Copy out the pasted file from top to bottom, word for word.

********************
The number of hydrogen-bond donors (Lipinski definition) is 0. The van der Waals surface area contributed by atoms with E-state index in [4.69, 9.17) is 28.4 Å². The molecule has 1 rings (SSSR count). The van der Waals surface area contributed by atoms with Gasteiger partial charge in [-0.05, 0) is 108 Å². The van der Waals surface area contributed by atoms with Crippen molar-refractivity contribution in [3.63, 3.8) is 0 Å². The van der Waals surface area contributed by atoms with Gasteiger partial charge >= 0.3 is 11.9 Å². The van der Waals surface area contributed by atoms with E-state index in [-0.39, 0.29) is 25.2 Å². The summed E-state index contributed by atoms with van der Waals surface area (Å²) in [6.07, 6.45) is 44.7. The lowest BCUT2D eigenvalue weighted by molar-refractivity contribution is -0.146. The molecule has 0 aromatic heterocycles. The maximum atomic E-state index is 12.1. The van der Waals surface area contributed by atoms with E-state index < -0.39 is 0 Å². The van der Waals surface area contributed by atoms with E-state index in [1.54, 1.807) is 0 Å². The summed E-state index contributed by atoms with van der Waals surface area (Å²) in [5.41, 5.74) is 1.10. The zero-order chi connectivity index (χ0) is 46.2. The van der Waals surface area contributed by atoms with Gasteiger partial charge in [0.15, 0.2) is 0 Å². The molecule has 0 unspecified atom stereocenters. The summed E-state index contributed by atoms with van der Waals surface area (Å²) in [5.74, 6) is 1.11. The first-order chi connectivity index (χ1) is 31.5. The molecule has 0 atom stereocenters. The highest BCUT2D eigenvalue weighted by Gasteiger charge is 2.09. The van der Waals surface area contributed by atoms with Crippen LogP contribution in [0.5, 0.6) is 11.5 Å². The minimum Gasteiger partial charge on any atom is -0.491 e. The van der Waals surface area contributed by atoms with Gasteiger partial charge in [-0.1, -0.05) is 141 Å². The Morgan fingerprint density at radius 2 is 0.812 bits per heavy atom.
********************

The number of hydrogen-bond donors (Lipinski definition) is 0. The van der Waals surface area contributed by atoms with E-state index in [4.69, 9.17) is 28.4 Å². The molecule has 1 rings (SSSR count). The van der Waals surface area contributed by atoms with Gasteiger partial charge in [-0.05, 0) is 108 Å². The van der Waals surface area contributed by atoms with Crippen molar-refractivity contribution in [3.63, 3.8) is 0 Å². The van der Waals surface area contributed by atoms with Gasteiger partial charge >= 0.3 is 11.9 Å². The van der Waals surface area contributed by atoms with E-state index in [-0.39, 0.29) is 25.2 Å². The summed E-state index contributed by atoms with van der Waals surface area (Å²) in [6.07, 6.45) is 44.7. The lowest BCUT2D eigenvalue weighted by molar-refractivity contribution is -0.146. The molecule has 0 aromatic heterocycles. The maximum atomic E-state index is 12.1. The van der Waals surface area contributed by atoms with E-state index < -0.39 is 0 Å². The van der Waals surface area contributed by atoms with E-state index in [1.54, 1.807) is 0 Å². The summed E-state index contributed by atoms with van der Waals surface area (Å²) in [5.41, 5.74) is 1.10. The zero-order chi connectivity index (χ0) is 46.2. The van der Waals surface area contributed by atoms with Gasteiger partial charge in [0.15, 0.2) is 0 Å². The molecule has 0 unspecified atom stereocenters. The summed E-state index contributed by atoms with van der Waals surface area (Å²) in [5.74, 6) is 1.11. The first-order chi connectivity index (χ1) is 31.5. The molecule has 0 atom stereocenters. The highest BCUT2D eigenvalue weighted by Gasteiger charge is 2.09. The van der Waals surface area contributed by atoms with Crippen LogP contribution in [0.5, 0.6) is 11.5 Å². The minimum Gasteiger partial charge on any atom is -0.491 e. The van der Waals surface area contributed by atoms with Gasteiger partial charge in [-0.1, -0.05) is 141 Å². The Morgan fingerprint density at radius 2 is 0.812 bits per heavy atom.